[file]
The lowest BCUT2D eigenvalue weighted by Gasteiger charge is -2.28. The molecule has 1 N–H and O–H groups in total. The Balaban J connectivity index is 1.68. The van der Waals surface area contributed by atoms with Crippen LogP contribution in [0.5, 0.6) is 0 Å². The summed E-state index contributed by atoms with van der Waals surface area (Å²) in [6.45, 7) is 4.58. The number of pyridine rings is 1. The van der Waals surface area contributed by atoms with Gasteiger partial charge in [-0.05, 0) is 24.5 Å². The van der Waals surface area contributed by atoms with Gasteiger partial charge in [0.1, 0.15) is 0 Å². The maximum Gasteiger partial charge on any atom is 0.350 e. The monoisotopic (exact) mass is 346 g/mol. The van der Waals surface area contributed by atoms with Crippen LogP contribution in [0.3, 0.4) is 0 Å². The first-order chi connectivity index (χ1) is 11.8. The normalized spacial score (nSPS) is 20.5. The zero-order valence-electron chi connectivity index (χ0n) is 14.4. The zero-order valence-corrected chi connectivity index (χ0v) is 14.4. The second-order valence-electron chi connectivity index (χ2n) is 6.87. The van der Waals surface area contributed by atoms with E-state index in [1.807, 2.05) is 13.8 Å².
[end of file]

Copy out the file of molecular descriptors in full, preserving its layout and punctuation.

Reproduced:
The lowest BCUT2D eigenvalue weighted by Gasteiger charge is -2.28. The molecule has 1 N–H and O–H groups in total. The Balaban J connectivity index is 1.68. The van der Waals surface area contributed by atoms with Crippen LogP contribution in [0.5, 0.6) is 0 Å². The summed E-state index contributed by atoms with van der Waals surface area (Å²) in [6.45, 7) is 4.58. The number of pyridine rings is 1. The van der Waals surface area contributed by atoms with Gasteiger partial charge in [-0.05, 0) is 24.5 Å². The van der Waals surface area contributed by atoms with Gasteiger partial charge in [0.1, 0.15) is 0 Å². The maximum Gasteiger partial charge on any atom is 0.350 e. The monoisotopic (exact) mass is 346 g/mol. The van der Waals surface area contributed by atoms with Crippen LogP contribution in [0.3, 0.4) is 0 Å². The first-order chi connectivity index (χ1) is 11.8. The normalized spacial score (nSPS) is 20.5. The zero-order valence-electron chi connectivity index (χ0n) is 14.4. The zero-order valence-corrected chi connectivity index (χ0v) is 14.4. The second-order valence-electron chi connectivity index (χ2n) is 6.87. The van der Waals surface area contributed by atoms with E-state index in [1.807, 2.05) is 13.8 Å².